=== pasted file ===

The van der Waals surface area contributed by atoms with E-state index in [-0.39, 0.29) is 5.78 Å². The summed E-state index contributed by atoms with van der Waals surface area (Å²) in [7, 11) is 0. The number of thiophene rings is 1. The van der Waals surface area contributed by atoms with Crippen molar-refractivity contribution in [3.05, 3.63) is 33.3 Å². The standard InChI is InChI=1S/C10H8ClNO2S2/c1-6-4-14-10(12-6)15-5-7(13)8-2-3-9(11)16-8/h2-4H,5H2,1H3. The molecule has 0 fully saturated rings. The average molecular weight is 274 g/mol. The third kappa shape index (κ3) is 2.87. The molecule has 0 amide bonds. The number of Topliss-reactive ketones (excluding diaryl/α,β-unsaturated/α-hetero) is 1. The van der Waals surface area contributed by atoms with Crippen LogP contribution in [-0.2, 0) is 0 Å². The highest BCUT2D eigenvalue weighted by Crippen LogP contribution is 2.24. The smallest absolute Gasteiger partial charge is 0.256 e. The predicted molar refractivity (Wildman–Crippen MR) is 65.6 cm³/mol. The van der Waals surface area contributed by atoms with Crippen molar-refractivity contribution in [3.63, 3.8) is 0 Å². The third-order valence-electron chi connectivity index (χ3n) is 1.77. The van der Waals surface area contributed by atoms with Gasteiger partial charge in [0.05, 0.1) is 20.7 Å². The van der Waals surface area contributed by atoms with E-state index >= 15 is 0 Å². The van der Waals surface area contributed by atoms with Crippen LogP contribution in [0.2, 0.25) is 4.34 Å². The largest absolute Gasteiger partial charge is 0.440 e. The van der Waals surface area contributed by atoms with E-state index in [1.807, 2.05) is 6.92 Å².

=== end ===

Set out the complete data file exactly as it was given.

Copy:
The van der Waals surface area contributed by atoms with E-state index in [-0.39, 0.29) is 5.78 Å². The summed E-state index contributed by atoms with van der Waals surface area (Å²) in [7, 11) is 0. The number of thiophene rings is 1. The van der Waals surface area contributed by atoms with Crippen molar-refractivity contribution in [3.05, 3.63) is 33.3 Å². The standard InChI is InChI=1S/C10H8ClNO2S2/c1-6-4-14-10(12-6)15-5-7(13)8-2-3-9(11)16-8/h2-4H,5H2,1H3. The molecule has 0 fully saturated rings. The average molecular weight is 274 g/mol. The third kappa shape index (κ3) is 2.87. The molecule has 0 amide bonds. The number of Topliss-reactive ketones (excluding diaryl/α,β-unsaturated/α-hetero) is 1. The van der Waals surface area contributed by atoms with Crippen LogP contribution in [-0.2, 0) is 0 Å². The highest BCUT2D eigenvalue weighted by Crippen LogP contribution is 2.24. The smallest absolute Gasteiger partial charge is 0.256 e. The predicted molar refractivity (Wildman–Crippen MR) is 65.6 cm³/mol. The van der Waals surface area contributed by atoms with Crippen molar-refractivity contribution in [3.63, 3.8) is 0 Å². The third-order valence-electron chi connectivity index (χ3n) is 1.77. The van der Waals surface area contributed by atoms with Gasteiger partial charge in [0.05, 0.1) is 20.7 Å². The van der Waals surface area contributed by atoms with E-state index >= 15 is 0 Å². The van der Waals surface area contributed by atoms with Crippen LogP contribution in [0.2, 0.25) is 4.34 Å². The largest absolute Gasteiger partial charge is 0.440 e. The van der Waals surface area contributed by atoms with E-state index in [1.807, 2.05) is 6.92 Å².